WASHINGTON -- President Barack Obama signed a $410 billion spending bill Wednesday that includes thousands of pet projects inserted by lawmakers, even as he unveiled new rules to restrict such so-called earmarks.

At the same time, after Democrats criticized former President George W. Bush's signing statements, Mr. Obama issued one of his own, declaring five provisions in the spending bill to be unconstitutional and nonbinding, including one aimed at preventing punishment of whistleblowers.

Presidents have employed signing statements to reject provisions of a bill without vetoing the entire legislation. Democrats and some Republicans have complained that Mr. Bush abused such statements by declaring that he would ignore congressional intent on more than 1,200 sections of bills, easily a record. Mr. Obama has ordered a review of his predecessor's signing statements and said he would rein in the practice.

"We're having a repeat of what Democrats bitterly complained about under President Bush," said Sen. Arlen Specter (R., Pa.), who drafted legislation to nullify Mr. Bush's signing statements.

The president said the spending measure should "mark an end to the old way of doing business." His proposals, seconded by the House Democratic leadership, followed days of attacks by Republicans -- and some Democrats -- over the spending for local projects tucked into the bill.

The White House plan would force any earmark aimed at a private company to be subject to competitive bidding. Earmarks would have to be posted in advance on lawmaker Web sites and publicly aired in hearings before being inserted into spending bills.

House Democratic leaders and House Appropriations Committee Chairman David Obey agreed with Mr. Obama's proposed new rules and said any requested earmarks also should be submitted to the appropriate executive-branch agency for a 20-day review of the project to ensure its legality and worth.

But the proposals immediately met with skepticism from spending watchdogs and outright opposition in the Senate. Senate aides said Majority Leader Harry Reid (D., Nev.) saw the proposals -- especially the mandatory executive review -- as too restrictive.

The discord comes as Republicans drub the president and his party for a spending spree that they say will inevitably lead to higher taxes for all while failing to bring the country out of recession. "He's taken hits," said House Minority Leader John A. Boehner (R., Ohio) in an interview. "And Americans around the country are increasingly concerned we're spending all this money and yet we continue to lose jobs and the markets continue to slide."

Even some Democrats have blanched at the president's proposals for a national health-care plan, an ambitious effort to rein in global warming and proposals to boost education spending, to be paid for with tax increases and cuts to sensitive government programs.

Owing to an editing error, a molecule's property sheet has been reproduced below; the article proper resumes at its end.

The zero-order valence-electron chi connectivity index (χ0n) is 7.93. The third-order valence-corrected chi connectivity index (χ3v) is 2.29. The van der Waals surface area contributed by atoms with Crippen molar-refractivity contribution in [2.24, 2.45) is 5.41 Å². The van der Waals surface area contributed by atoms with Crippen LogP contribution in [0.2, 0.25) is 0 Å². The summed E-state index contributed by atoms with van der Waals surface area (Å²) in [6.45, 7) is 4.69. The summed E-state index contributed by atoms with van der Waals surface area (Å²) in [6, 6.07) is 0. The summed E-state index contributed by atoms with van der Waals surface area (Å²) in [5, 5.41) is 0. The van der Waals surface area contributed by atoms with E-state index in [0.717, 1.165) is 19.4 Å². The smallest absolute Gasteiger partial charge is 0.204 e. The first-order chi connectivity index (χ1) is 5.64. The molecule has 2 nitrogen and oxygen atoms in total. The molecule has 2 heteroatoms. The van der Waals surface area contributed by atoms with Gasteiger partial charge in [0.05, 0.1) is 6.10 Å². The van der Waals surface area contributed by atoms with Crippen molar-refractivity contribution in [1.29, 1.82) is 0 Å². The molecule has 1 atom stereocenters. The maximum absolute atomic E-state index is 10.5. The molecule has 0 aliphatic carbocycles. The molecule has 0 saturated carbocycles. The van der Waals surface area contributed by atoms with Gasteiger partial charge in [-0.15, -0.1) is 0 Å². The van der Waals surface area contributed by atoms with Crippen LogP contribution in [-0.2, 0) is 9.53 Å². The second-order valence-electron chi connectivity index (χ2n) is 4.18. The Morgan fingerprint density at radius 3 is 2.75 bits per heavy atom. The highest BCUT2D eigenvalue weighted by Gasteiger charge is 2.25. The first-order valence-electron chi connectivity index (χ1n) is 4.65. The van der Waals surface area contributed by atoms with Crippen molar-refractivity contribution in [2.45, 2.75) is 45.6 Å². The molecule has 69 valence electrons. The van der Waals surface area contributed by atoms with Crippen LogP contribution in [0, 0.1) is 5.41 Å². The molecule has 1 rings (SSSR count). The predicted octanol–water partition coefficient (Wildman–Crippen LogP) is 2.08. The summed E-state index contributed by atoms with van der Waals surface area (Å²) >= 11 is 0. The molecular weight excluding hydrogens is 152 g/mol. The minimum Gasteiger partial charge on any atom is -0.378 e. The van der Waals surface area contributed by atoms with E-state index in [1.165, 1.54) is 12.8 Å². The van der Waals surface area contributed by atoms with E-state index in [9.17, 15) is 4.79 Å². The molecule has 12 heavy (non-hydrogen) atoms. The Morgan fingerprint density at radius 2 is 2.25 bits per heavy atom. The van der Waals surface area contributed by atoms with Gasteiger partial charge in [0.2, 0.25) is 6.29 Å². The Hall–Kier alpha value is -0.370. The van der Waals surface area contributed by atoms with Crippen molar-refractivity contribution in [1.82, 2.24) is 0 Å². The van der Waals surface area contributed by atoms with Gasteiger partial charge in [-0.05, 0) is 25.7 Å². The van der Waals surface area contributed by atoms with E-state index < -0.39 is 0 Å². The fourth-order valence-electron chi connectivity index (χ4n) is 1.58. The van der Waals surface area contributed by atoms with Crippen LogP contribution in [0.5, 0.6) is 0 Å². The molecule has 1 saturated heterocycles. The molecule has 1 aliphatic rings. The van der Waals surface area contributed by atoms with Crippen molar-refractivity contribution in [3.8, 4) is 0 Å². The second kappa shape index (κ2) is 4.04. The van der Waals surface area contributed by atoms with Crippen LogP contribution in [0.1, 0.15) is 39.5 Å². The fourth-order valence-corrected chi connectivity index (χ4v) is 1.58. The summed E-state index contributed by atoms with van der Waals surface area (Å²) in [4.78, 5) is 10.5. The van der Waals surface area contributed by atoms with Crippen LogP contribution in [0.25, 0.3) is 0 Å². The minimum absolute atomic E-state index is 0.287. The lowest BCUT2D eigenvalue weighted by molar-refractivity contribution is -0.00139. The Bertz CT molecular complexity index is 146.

With a budget deficit projected at $1.75 trillion this year, the squirming has only intensified as some Democrats talk of a second stimulus plan, even before Mr. Obama's $787 billion economic rescue goes into force. "We have to keep the door open," House Speaker Nancy Pelosi (D., Calif.) said this week.

White House aides said they debated whether the president should sign an omnibus spending bill that includes more than 8,500 pet projects worth $7.7 billion.

White House counselor David Axelrod suggested a veto would send a strong signal that Mr. Obama's Washington really would represent change. But the president decided it wasn't worth adding a fight with his own party onto a plate that is already overly filled.

"We can't have Congress bogged down at this critical juncture in our economic recovery," Mr. Obama said. "But I also view this as a departure point for more far-reaching change."

Steve Ellis, vice president of Taxpayers for Common Sense, an anti-earmark group, dismissed the significance of the new Obama rules, saying that lawmakers already say their private-sector earmarks are often put up to competitive bidding. They simply draft the legislative language so narrowly that only one company could secure the contract.

He also noted that by exempting nonprofits from such scrutiny, Democrats were creating a loophole. Universities and other nonprofits are often awarded earmarks that are then passed on to private companies that partner with them. "Some of this is just trying to give earmarks the good-housekeeping seal of approval when the same troubling processes will still be in place," Mr. Ellis said.

Obama Outlines Plan to Curb Earmarks - WSJ.com
not sure about the whistleblower protection being axed.. i dont like that. The rest is fine.